For co-parenting families, there is an extra layer of complexity for all things involved with back-to-school. As a co-parenting coach and Collaborative Family Law attorney who is also a mom and stepmom to five children in their late teens and 20s, Robin offers real-world tips to help guide parents who have divergent planning styles.
By Robin M. Mermans, Esq. of ROAD to RESOLUTION
It’s that time of year again and for co-parenting families, there is an extra layer of complexity for all things involved with the back-to-school season. From shopping for school supplies and preparing for the new year to meeting new teachers and coordinating your child’s schedule, it takes a lot of patience, communication, and compromise – especially when parents have different planning styles or opposite personalities when it comes to urgency.
As a co-parenting coach and Collaborative Family Law attorney who is also a mom and stepmom to five children in their late teens and 20s, I can personally and professionally relate with parents who have divergent planning styles. I’ve worked with many co-parenting partners where one parent is an expert planner and the other is more go-with-the-flow. Planning is challenging enough – especially during the back-to-school season – but when co-parents have vastly different planning styles, there are tools and approaches that can help:
Set-up a “Kid” Email Account
Believe it or not, email is a great method for co-parenting communication. A colleague of mine in the co-parenting space, Dr. Tara Egan with Egan Counseling and Consulting, recently recommended this method for clients and I think it’s brilliant. She suggests that each parent will create an email account to use only for communication related to the child/children. When you set up these accounts, lay out some guidelines and expectations for emailing, like having only one topic per email or how to title the subject lines. Tara recommends being pretty specific in the subject line such as “Ella’s YMCA Soccer, Fall 2023” or “Kid’s Dentist Appt 10/23/23 at 4pm” with supplemental information in the body.
Download a Co-parenting App
In today’s tech savvy world, there are plenty of scheduling apps that can sync with calendars on your phones, laptops, and other devices. There are also several apps (OurFamilyWizard, WeParent, Cozi, and FamCal) geared toward co-parents that have been wildly successful for my clients at ROAD to RESOLUTION. Both parents can be responsible for inputting events and plans; however, if one parent is a super planner and handles all registration and coordination, perhaps the other parent can be responsible for inputting the data into the app.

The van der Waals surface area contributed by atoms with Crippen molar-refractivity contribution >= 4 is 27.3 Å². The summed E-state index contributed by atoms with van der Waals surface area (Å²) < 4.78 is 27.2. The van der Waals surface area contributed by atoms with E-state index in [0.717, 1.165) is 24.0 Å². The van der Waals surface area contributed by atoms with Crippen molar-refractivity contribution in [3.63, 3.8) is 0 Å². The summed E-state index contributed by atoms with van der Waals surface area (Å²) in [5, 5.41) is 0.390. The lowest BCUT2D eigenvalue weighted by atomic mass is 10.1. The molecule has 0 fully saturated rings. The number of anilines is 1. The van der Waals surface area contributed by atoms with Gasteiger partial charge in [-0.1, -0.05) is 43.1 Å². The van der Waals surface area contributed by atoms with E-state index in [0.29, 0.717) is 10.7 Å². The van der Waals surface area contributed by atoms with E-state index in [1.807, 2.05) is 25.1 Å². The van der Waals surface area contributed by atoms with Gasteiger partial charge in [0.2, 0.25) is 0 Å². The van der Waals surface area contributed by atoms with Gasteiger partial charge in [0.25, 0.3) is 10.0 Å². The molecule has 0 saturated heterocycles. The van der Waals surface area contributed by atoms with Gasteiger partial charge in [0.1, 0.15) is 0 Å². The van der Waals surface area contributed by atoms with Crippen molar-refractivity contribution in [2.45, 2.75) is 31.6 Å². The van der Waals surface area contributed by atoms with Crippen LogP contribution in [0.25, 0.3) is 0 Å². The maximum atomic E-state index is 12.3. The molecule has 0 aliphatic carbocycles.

Capitalize on Each Other’s Strengths
When it comes to planning, take advantage of your co-parenting partner’s strengths and let go of their faults. This can be hard, but if you spend time focusing on the other parent’s weaknesses or perceived weaknesses while hoping that they’ll change, it will only frustrate you and make things even harder. Instead, work with the talents within your co-parenting family and not against them. This can include everything from creating schedules and handling sign-ups to volunteering at school and helping with homework. Assigning tasks to each parent is a great way to make sure all parents, even stepparents, are included in your child’s education and activities.
Hire a Co-Parenting Coach or Counselor
If you and your co-parent still find that it’s difficult to communicate respectfully about your children due to an on-going communication issue or each parent’s different communication style is having a negative impact on the child, it may be time to involve a co-parenting expert. As a trained co-parenting coach, I use a child-centered method that prioritizes the wellbeing of your children while helping to implement and maintain a co-parenting communication plan that works.
Note: This feature is intended to be informational only and shall not be construed as legal advice.
Robin M. Mermans is a collaborative attorney, certified mediator, and co-parenting specialist. She owns ROAD to RESOLUTION, a divorce mediation and collaborative family law firm, in Charlotte. With her unique perspective as an attorney, mother, and stepmother, she is an expert in shared parenting solutions and co-parenting guidance. She is committed to using her personal story and passion to help her clients save time and money, while avoiding unnecessary emotional turmoil during their divorce journey and on their road to resolution.